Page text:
There is a considerable body of empirical evidence suggesting that point-of-sale tobacco (POST) marketing influences tobacco users'product preferences as well as decisions to initiate or refrain from use. Yet little is known about the mechanisms that underlie the association between point-of-sale marketing and behavior, because methods that directly link individual use outcomes to real-world point-of-sale exposure are only now beginning to be developed. There is an urgent need for data to fill this research gap, as the inability to empirically document a direct link between POST exposure and behavior is among the primary reasons proposed point-of-sale regulations have often failed to withstand industry legal challenge. To address this knowledge gap, the proposed project couples our existing point-of-sale surveillance system with continuous (1-min sampling rate) geo-spatial exposure data from current DC resident tobacco users (N=1200). Participants will document their exposure to tobacco marketing by carrying a small, de-identified GPS tracking device that will be used to produce a mobility signature, linking each person to the POST environment. Quarterly follow-up assessments will assess subjectively perceived levels of POSTE and tobacco-use patterns across the study period. The proposed project represents a powerful new approach to understand and thereby combat the way POST marketing tactics affect tobacco use patterns. The project will provide data and tools for real-time analysis of POST marketing regulations and tobacco use, iteratively improving both policy and enforcement standards by linking them directly to the behavioral outcomes they are designed to affect.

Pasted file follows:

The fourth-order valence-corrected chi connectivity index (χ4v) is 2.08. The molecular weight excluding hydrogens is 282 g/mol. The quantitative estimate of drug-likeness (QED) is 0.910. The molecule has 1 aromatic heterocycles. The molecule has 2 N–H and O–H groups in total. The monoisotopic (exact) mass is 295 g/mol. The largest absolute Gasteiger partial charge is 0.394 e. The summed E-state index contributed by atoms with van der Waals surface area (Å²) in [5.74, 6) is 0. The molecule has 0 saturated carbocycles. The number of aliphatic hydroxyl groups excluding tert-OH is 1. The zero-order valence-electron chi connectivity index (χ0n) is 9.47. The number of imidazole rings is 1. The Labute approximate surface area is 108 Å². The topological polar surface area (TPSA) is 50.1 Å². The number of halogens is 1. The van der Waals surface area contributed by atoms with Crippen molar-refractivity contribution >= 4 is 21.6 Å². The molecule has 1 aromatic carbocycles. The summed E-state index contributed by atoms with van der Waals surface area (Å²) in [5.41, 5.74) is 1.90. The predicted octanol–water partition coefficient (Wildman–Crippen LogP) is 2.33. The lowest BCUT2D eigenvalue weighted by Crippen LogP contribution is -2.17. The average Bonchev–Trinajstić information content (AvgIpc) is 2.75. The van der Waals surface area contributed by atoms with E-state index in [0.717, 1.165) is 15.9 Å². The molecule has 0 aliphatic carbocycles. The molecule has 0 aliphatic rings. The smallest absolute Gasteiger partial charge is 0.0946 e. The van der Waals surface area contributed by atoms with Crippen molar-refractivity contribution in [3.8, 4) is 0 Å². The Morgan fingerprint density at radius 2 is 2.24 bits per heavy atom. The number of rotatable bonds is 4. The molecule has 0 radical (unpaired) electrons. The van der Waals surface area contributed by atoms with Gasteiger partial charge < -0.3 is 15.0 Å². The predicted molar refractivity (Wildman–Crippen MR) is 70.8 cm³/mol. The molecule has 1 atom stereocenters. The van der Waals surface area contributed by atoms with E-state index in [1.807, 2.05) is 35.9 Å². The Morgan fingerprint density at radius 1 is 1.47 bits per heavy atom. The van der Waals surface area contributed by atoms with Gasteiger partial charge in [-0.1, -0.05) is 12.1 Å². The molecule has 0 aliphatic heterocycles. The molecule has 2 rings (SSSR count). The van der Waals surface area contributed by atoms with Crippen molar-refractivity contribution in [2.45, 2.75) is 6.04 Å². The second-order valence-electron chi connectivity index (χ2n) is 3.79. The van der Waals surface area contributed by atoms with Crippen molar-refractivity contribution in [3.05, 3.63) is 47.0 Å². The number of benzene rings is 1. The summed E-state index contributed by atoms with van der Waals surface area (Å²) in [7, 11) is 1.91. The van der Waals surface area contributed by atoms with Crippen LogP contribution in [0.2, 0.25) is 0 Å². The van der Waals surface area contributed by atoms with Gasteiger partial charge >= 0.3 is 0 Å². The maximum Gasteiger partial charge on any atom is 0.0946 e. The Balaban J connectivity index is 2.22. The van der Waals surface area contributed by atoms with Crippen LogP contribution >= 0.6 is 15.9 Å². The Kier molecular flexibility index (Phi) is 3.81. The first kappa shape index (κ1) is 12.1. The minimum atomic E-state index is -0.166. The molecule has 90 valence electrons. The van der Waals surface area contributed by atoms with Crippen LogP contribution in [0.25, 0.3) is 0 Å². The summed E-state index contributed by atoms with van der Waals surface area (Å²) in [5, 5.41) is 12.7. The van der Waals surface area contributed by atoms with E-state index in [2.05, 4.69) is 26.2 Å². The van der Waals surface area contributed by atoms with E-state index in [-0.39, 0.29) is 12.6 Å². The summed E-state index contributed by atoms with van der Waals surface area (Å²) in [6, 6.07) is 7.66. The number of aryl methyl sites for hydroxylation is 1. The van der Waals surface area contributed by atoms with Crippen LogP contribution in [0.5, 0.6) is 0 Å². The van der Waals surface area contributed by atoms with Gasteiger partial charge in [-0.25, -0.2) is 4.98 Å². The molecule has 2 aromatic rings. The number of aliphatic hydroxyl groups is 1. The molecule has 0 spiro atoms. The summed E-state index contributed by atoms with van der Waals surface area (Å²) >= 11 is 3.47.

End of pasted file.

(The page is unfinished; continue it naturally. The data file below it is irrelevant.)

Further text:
Agency
National Institute of Health (NIH)
Type
Research Project (R01)
Project #
1R01DA034734-01A1
Application #
8696733
Study Section
Risk, Prevention and Intervention for Addictions Study Section (RPIA)
Program Officer
Kimmel, Heather L
Project Start
Project End
Budget Start
Budget End
Support Year
1
Fiscal Year
2014
Total Cost
Indirect Cost
Name
American Legacy Foundation
Department
Type
DUNS #
City
Washington
State
DC
Country
United States
Zip Code
20036